By Tom Grant
PhD student, Center for ETHICS*
Is sport becoming a public health problem? And if it is, do we, as members of the sports community, have a duty to address that problem?
This a tough question being addressed at multiple levels of sport. In Sunday's New York Times, they address the issue of knee injuries in female athletes, who are five times more likely than men to face ACL injuries. And those injuries have the potential to create osteoarthritis 10 or 15 years down the road. According to the Times:
"'This is more than a sports medicine problem,' said Dr. Edward Wojtys, the director of sports medicine at the. 'It’s becoming a public health problem.'
"A number of coaches and trainers have criticized youth development in sports, where far more attention is paid to winning and athletic skills than to injury prevention. [Connecticut's Geno] Auriemma and other coaches also wonder whether girls are reinforcing poor biomechanical behavior by specializing in a sport too soon."In hockey, we're seeing growing concern about concussions. Boston Bruins center Mark Savard is suffering serious memory problems following a concussion, according to ESPN. He complains of being sleepy all the time, that things seem to move slower, and of depression. In a game where fighting has been a key part of the sport, the NHL now struggles with the health ramifications facing its multi-million dollar players.
In the NFL, where concussions are up 21 percent, the league is changing rules to try to reduce the problem. Kickoffs have been shortened. And the NFL now supports changes in laws to help protect young football players from head injuries.
But as NFL Commissioner Roger Goodell said, it's going to require a change in culture to change our attitude toward injury in sport. We often see injury as an accepted risk of the game. But that attitude seems to ignore the player.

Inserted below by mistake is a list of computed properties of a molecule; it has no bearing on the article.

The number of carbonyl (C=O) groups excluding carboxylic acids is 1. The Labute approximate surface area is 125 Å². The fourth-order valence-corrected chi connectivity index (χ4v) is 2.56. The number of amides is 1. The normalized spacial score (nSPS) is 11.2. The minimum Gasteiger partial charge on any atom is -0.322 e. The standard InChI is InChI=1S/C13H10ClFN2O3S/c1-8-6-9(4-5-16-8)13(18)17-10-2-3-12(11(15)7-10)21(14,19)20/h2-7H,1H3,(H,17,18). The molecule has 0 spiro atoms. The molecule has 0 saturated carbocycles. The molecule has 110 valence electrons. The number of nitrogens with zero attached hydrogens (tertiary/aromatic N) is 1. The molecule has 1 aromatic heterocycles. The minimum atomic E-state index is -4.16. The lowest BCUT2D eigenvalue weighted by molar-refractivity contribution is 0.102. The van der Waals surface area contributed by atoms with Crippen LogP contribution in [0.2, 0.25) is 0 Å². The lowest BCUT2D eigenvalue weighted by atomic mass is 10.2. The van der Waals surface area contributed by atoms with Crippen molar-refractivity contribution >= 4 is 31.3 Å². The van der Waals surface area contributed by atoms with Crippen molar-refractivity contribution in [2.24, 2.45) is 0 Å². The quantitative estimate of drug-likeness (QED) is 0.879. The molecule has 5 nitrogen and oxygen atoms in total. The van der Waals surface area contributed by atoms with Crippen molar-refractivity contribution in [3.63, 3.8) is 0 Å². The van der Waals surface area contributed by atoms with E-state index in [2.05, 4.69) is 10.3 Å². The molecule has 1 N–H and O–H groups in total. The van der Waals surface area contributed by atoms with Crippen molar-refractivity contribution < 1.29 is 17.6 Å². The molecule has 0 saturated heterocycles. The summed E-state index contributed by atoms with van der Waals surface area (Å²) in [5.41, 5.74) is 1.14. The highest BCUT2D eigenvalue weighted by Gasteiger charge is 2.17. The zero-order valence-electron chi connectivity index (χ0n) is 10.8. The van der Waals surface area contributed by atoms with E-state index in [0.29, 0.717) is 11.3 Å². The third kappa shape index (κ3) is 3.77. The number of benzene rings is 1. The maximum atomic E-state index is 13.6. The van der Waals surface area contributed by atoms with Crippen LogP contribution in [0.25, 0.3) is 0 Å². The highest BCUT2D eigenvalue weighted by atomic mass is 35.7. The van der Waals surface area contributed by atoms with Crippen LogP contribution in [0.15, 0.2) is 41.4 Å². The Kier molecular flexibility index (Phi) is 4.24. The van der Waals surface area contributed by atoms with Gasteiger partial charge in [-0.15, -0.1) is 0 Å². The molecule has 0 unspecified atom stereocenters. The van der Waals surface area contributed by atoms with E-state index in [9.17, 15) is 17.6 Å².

We need to put ourselves in the place of, say, football player Kort Breckenridge, whose story you can see at The New York Times site. The Idaho high school player suffered severe mental problems following multiple concussions. After listening to Breckenridge's slurred speech, no coach could say the young man's mental disorder was a fair outcome of a game of football.
And as a grandfather with a touch of arthritis in my hip, I can't imagine my granddaughter facing the same pain at age 30 simply because she wanted to play soccer or basketball. She deserves a game that maximizes the fun and educational value of sport, without placing her long-term health at risk. If that means better educated coaches who clearly understand the biomechanics of athletes, as Auriemma suggests, that should become a priority for sport. If that means new rules for sport down to the high school level, as Goodell suggests, that should become a priority, also.
Health is more important than a game. The game can survive changes of rules, but our kids may not survive intact if the hazards are not contained.